The local labor organization Tesla Workers United claims that many workers at a Tesla factory in Buffalo, New York, were fired a day after beginning union organizing activities (TWU).
According to a release from the group on Thursday, the workers were informed via email on Wednesday night about a new policy that forbids them from recording meetings at work without the consent of all attendees. It claimed that these limitations defy both federal labor laws and the one-party permission law for recording conversations in New York. “We’re upset. We won’t be slowed down by this.
This won’t deter us, said Sara Costantino, a member of the organizing committee and a Tesla employee, in a prepared statement. “They want us to be terrified, but I believe that they have just sparked a stampede. This is something that we are capable of. But I’m confident that we’ll succeed.
The Tesla plant, which manufactures solar panels and other forms of renewable energy technology, is not far from the Starbucks Corp. location where employees voted to form a union last year.
The Tesla workers’ demands were “unfair, unrealistic, vague, and continually changing,” according to TWU, who also deemed the firings to be unacceptable.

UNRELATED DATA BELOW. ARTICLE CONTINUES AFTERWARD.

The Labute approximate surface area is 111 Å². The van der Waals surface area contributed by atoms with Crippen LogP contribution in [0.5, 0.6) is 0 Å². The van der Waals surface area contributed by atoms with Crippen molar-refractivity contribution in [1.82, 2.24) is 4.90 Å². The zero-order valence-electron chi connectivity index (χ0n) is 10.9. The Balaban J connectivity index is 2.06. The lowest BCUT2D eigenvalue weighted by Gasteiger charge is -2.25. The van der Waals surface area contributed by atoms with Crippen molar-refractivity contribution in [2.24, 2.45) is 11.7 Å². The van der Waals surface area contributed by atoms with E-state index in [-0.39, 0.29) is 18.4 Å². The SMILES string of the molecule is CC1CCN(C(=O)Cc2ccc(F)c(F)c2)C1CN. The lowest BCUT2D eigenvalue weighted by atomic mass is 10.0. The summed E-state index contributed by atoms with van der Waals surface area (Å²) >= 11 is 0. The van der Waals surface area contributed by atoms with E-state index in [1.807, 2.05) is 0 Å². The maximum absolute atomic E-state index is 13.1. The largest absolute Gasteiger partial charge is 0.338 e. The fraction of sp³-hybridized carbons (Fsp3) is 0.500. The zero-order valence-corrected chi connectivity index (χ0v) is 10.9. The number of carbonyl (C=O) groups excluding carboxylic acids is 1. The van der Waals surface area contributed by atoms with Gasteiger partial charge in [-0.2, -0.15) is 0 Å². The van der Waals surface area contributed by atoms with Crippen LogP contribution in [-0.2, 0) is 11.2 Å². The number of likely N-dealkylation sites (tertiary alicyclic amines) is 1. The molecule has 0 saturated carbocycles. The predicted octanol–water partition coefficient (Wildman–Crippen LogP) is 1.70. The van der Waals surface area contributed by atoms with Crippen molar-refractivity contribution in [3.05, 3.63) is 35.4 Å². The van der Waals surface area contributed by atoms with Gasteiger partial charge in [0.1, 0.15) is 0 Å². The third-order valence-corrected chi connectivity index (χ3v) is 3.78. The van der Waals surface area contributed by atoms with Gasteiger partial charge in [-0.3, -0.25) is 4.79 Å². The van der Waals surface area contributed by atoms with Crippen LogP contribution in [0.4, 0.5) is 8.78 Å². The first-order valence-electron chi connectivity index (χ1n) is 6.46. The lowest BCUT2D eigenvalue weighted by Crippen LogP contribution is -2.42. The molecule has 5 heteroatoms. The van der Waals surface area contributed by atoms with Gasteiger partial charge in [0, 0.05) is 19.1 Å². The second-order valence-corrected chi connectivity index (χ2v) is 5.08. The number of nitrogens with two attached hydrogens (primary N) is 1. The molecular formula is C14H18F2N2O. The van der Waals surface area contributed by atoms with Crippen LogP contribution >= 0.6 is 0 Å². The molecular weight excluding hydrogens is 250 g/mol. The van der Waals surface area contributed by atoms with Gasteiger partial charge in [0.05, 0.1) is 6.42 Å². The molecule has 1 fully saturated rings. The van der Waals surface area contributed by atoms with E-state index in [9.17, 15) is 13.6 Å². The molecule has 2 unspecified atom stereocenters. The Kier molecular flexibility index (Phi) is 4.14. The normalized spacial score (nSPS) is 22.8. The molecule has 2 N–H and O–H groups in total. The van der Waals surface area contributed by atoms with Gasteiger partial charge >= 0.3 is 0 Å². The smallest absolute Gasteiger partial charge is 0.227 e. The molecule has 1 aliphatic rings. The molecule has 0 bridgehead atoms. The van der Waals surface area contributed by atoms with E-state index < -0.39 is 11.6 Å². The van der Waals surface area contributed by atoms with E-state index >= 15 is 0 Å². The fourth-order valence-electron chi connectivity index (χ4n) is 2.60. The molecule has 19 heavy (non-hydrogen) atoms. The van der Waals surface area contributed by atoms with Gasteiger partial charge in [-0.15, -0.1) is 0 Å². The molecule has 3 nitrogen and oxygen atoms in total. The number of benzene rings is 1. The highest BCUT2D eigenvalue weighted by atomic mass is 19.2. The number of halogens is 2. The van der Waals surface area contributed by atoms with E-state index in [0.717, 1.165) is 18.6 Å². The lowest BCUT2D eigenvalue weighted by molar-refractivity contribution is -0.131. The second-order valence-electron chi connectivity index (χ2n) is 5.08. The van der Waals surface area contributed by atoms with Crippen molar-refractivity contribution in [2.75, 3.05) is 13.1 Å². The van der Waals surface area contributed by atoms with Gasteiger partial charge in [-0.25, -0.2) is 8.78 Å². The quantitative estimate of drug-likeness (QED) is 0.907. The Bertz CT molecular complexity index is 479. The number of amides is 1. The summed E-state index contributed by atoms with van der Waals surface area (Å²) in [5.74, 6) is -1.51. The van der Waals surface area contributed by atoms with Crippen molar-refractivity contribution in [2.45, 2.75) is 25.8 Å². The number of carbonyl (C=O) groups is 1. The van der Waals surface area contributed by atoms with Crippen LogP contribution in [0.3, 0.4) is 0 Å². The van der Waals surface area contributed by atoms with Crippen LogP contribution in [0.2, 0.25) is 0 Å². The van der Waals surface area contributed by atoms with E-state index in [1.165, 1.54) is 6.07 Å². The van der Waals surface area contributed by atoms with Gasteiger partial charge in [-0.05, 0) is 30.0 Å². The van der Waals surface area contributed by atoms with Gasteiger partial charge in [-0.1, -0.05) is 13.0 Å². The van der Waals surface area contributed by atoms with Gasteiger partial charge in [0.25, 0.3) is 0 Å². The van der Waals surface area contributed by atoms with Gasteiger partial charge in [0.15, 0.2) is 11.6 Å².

“I feel completely unprepared; I received COVID, left the office, and then had to take a bereavement leave. Arian Berek, a member of the organizing committee and one of the sacked employees, said in a statement, “I returned to work, was assured I was exceeding expectations, and then Wednesday came along.
“I firmly believe this is payback for the committee announcement, and it’s disgraceful,” the speaker said. The National Labor Relations Board has received a complaint against Tesla from the Rochester Area Joint Board of Workers United, alleging unfair labor practices on the part of the electric vehicle manufacturer.
The organization included a list of names in the lawsuit for several of the dismissed workers who worked in the factory’s autopilot division. The organization claimed that it thinks Tesla “terminated these individuals in reprisal for union action and to discourage union activity.” It requests injunctive relief from the federal regulatory body “to prevent irreparable damage of employee rights stemming from Tesla’s wrongful conduct.”
White House Press Secretary Karine Jean-Pierre stated on Thursday that “the president supports fundamental rights for workers under the National Labor Relations Act, including the right to organize free from intimidation or coercion” without specifically mentioning the circumstance at the Tesla Buffalo plant.
In a statement to management on Tuesday, the Tesla Workers United organizing committee stated that the Buffalo workers are looking for a voice at work and want to “create an even more collaborative atmosphere that will improve the firm.”
The United Auto Workers (UAW) union was invited to hold an organizing vote at Tesla’s factory in Fremont, California, but Tesla CEO Elon Musk has taken a hard line against organized labor. In 2021, the National Labor Relations Board Tesla demanded that Musk remove a tweet from 2018 in which it said he had illegally threatened to deny employees their stock options if they opted to be represented by the UAW.
Although Tesla was emailed for comment, it has been widely reported that the company had eliminated its media relations division. As undeliverable, the email was returned.